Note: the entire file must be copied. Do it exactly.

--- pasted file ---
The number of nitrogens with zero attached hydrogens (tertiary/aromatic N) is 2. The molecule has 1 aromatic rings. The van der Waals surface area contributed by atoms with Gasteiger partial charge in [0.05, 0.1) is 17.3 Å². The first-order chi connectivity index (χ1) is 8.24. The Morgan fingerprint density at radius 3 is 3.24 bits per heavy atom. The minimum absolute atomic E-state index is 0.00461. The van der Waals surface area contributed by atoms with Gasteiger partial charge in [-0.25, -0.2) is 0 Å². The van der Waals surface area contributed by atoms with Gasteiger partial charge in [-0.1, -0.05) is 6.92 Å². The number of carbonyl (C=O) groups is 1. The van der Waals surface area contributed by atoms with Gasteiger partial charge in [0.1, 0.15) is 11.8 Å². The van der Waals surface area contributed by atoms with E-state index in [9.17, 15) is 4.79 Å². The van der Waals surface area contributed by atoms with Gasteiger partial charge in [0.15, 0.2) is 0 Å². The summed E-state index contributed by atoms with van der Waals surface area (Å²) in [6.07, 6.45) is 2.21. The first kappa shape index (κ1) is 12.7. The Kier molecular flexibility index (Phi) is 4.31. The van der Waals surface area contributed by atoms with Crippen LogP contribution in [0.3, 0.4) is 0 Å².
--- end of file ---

The number of nitrogens with zero attached hydrogens (tertiary/aromatic N) is 2. The molecule has 1 aromatic rings. The van der Waals surface area contributed by atoms with Gasteiger partial charge in [0.05, 0.1) is 17.3 Å². The first-order chi connectivity index (χ1) is 8.24. The Morgan fingerprint density at radius 3 is 3.24 bits per heavy atom. The minimum absolute atomic E-state index is 0.00461. The van der Waals surface area contributed by atoms with Gasteiger partial charge in [-0.25, -0.2) is 0 Å². The van der Waals surface area contributed by atoms with Gasteiger partial charge in [-0.1, -0.05) is 6.92 Å². The number of carbonyl (C=O) groups is 1. The van der Waals surface area contributed by atoms with Gasteiger partial charge in [0.1, 0.15) is 11.8 Å². The van der Waals surface area contributed by atoms with E-state index in [9.17, 15) is 4.79 Å². The van der Waals surface area contributed by atoms with Gasteiger partial charge in [0.15, 0.2) is 0 Å². The summed E-state index contributed by atoms with van der Waals surface area (Å²) in [6.07, 6.45) is 2.21. The first kappa shape index (κ1) is 12.7. The Kier molecular flexibility index (Phi) is 4.31. The van der Waals surface area contributed by atoms with Crippen LogP contribution in [0.3, 0.4) is 0 Å².